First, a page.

Chapter 3. After LFS ... Issues - Creating a custom bootdisk

Bill's LFS Login lfsbill at wlmcs.com
Thu Jun 12 17:53:34 PDT 2003


Folks,

Just remade my custom bootdisk using the 20030603 CVS book. I don't use
devfs, so I don't know if this applies. But since I have some experience
with booting, I thought I would mention this, and make an offer too.

The command "rdev /dev/floppy/0 /dev/floppy/0" seems to me to not do the
right thing. The first "/dev/floppy/0" is correct, I guess. On my system
I use "/dev/fd0", the normal /dev entry in a non-devfs system. But the
second entry says to set the root device to the floppy, IIRC. Since the
floppy in the drive at that time is not a file system, it should not
work, if I understand these things correctly. But if I specify 0,0 in
place of the second floppy specification, the root device defaults to
the ram disk just loaded. This is as it should be, again, if my under-
standing is correct.

Tested and works *just fine*. BTW, this is with a 2.4.20 kernel, which I
know has changed the boot process slightly since 2.4.18.

Now, as to my offer. I'm thinking two things. First, since LFS default
build is a "static" /dev directory, I think we should offer a few
commands for that scenario. If there is agreement that it should be
included, I'll be glad to cobble something together and sub some patched
sections for y'all to peruse and include if appropriate.

A couple last notes. It seems to me that it is rediculous for LFS to
help one create a basic platform without some kind of backup/recovery
tool - especially one as basic and critical as a recovery or boot
floppy. I feel strongly that we should lobby to get a basic boot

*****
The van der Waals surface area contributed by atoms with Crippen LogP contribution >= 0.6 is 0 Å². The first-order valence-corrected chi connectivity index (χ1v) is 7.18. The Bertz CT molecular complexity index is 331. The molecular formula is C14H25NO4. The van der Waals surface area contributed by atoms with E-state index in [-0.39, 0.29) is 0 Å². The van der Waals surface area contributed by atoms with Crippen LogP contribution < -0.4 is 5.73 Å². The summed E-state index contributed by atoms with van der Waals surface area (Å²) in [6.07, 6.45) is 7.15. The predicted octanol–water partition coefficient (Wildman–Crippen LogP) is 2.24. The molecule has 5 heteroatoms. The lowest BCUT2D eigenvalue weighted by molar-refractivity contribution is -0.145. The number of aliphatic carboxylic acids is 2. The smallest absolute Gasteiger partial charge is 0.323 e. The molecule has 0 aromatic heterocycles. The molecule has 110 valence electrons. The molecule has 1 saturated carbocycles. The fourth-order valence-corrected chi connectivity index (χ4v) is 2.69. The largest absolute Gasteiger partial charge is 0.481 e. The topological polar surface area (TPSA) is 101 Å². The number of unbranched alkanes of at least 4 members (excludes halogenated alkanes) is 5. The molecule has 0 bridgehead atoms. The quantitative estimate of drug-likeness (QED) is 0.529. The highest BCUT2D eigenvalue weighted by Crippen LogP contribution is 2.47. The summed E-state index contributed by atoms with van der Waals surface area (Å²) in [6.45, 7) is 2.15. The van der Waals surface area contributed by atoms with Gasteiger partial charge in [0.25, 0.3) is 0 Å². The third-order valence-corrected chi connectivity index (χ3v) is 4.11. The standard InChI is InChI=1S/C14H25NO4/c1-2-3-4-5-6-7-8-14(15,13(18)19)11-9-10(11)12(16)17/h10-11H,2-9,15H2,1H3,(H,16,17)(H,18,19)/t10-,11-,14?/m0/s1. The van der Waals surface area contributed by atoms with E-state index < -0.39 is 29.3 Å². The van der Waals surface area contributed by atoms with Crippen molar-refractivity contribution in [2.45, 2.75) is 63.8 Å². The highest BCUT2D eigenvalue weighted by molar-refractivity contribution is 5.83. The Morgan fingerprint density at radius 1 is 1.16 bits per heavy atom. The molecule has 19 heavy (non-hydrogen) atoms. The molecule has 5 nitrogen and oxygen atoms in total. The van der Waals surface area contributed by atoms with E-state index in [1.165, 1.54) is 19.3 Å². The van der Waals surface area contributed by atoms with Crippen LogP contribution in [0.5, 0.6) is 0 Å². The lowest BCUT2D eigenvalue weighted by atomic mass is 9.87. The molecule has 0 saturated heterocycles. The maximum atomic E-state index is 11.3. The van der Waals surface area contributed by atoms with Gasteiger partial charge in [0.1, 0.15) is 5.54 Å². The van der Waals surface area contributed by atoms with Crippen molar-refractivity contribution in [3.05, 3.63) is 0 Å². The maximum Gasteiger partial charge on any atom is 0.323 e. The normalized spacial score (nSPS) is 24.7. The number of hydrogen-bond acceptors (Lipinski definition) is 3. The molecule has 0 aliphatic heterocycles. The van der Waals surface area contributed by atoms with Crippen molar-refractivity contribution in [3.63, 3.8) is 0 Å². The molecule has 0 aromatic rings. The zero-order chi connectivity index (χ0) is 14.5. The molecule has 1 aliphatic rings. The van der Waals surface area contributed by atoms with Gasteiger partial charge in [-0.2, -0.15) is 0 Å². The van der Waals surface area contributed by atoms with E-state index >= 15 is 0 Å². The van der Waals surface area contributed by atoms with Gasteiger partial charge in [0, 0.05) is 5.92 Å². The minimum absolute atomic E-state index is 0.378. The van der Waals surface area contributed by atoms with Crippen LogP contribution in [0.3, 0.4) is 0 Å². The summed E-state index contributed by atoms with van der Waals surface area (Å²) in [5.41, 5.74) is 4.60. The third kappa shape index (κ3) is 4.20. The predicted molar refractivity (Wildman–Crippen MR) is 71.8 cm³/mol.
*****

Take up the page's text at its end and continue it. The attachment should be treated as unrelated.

diskette into LFS book. Am I off base? Is it worth bringing that up on
the LFS dev list? I really don't feel like using a lot of bandwidth just
to start a thread that may be known doomed to failure at the outset.

Another suggestion is that we tell the user to make an edited fstab (and
any other files that will vary from what's on their box) *before* copying
it to the new FS. The process of editing "in place" will cause some
additional i-nodes to become non-zero and leave some "holes" in the FS
that will reduce compression ratio, albeit slightly. Every little bit
helps.

Along the line of space, mention that in most case 2000 i-nodes will be
excessive. I used 1600, still have about 400 or so left and gained about
45K, IIRC, of additional free space. That's enough room for 1.5 mke2fs
binaries. By playing with that value, a *substantial* amount of space can
be made available. Of course, when compression of binaries is
considered, the gain on the initrd is not as substantial as we might
like, but every little bit...

Last, I think the addition of some verbiage about including an
appropriate *fsck capability on the diskette should be included. I know
this requires the recompilation of, for instance, e2fsck to be
re-installed dynamically (possibly just for the diskette) so it can fit,
but what good is a nice floppy if you can't at least run fsck on your
FS? Further, a mk*fs should be recommend along the same lines. You might
have great backups of partitions/data, but if you can't make an FS,
and your FS is *gone*, what's the point of the backup? This is
especially on my mind as I just finished my first hint contribution
(booting related) and, while thinking critically about what to include,
realized that between LFS and BLFS, very little direction/suggestion
about these issues are given to the rapidly growing (and
less-experienced?) community.

I know that one valid response is that anybody that has progressed to
the point of BLFS should be aware of, and know how to do, these things.
But if you watch the lists, you will see that many people move quickly
from LFS to BLFS without the background to even be aware of these basic
issues. My feeling is that giving a point in the right direction, beyond
just "copy any other binaries and libraries you need..." would be a
useful expenditure of time.

What'chall think?

-- 
Bill Maltby
lfsbill at wlmcs.com
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